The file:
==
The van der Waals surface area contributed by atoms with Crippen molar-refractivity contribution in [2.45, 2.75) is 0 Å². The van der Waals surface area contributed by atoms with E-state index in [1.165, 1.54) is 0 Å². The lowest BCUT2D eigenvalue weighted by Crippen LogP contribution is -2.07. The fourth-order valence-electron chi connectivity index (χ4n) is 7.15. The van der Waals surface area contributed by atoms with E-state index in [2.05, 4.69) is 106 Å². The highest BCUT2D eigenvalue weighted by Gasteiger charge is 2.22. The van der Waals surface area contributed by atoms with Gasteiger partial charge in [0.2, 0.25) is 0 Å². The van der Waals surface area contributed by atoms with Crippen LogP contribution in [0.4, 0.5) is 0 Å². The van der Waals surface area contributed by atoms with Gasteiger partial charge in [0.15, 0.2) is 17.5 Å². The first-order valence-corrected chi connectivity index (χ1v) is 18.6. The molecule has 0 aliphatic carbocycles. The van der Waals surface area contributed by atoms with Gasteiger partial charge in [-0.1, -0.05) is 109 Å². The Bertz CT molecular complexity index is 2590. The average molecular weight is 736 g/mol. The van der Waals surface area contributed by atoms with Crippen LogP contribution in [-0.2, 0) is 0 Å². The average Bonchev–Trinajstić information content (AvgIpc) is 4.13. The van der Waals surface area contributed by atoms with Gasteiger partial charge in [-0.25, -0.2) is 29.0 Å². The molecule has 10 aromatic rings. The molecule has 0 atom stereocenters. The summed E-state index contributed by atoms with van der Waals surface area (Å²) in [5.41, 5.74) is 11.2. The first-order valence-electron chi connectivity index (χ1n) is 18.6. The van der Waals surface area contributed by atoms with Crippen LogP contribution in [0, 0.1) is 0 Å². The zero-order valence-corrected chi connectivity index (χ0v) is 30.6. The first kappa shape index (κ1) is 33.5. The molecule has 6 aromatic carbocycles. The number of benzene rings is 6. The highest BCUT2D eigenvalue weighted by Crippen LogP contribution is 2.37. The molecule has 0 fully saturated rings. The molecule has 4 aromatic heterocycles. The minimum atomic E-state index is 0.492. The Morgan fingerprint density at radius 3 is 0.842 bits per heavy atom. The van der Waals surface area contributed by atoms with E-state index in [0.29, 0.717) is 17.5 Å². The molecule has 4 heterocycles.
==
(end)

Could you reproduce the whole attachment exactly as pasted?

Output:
The van der Waals surface area contributed by atoms with Crippen molar-refractivity contribution in [2.45, 2.75) is 0 Å². The van der Waals surface area contributed by atoms with E-state index in [1.165, 1.54) is 0 Å². The lowest BCUT2D eigenvalue weighted by Crippen LogP contribution is -2.07. The fourth-order valence-electron chi connectivity index (χ4n) is 7.15. The van der Waals surface area contributed by atoms with E-state index in [2.05, 4.69) is 106 Å². The highest BCUT2D eigenvalue weighted by Gasteiger charge is 2.22. The van der Waals surface area contributed by atoms with Gasteiger partial charge in [0.2, 0.25) is 0 Å². The van der Waals surface area contributed by atoms with Crippen LogP contribution in [0.4, 0.5) is 0 Å². The van der Waals surface area contributed by atoms with Gasteiger partial charge in [0.15, 0.2) is 17.5 Å². The first-order valence-corrected chi connectivity index (χ1v) is 18.6. The molecule has 0 aliphatic carbocycles. The van der Waals surface area contributed by atoms with Gasteiger partial charge in [-0.1, -0.05) is 109 Å². The Bertz CT molecular complexity index is 2590. The average molecular weight is 736 g/mol. The van der Waals surface area contributed by atoms with Crippen LogP contribution in [-0.2, 0) is 0 Å². The average Bonchev–Trinajstić information content (AvgIpc) is 4.13. The van der Waals surface area contributed by atoms with Gasteiger partial charge in [-0.25, -0.2) is 29.0 Å². The molecule has 10 aromatic rings. The molecule has 0 atom stereocenters. The summed E-state index contributed by atoms with van der Waals surface area (Å²) in [5.41, 5.74) is 11.2. The first-order valence-electron chi connectivity index (χ1n) is 18.6. The van der Waals surface area contributed by atoms with Crippen LogP contribution in [0, 0.1) is 0 Å². The zero-order valence-corrected chi connectivity index (χ0v) is 30.6. The first kappa shape index (κ1) is 33.5. The molecule has 6 aromatic carbocycles. The number of benzene rings is 6. The highest BCUT2D eigenvalue weighted by Crippen LogP contribution is 2.37. The molecule has 0 fully saturated rings. The molecule has 4 aromatic heterocycles. The minimum atomic E-state index is 0.492. The Morgan fingerprint density at radius 3 is 0.842 bits per heavy atom. The van der Waals surface area contributed by atoms with E-state index in [0.29, 0.717) is 17.5 Å². The molecule has 4 heterocycles.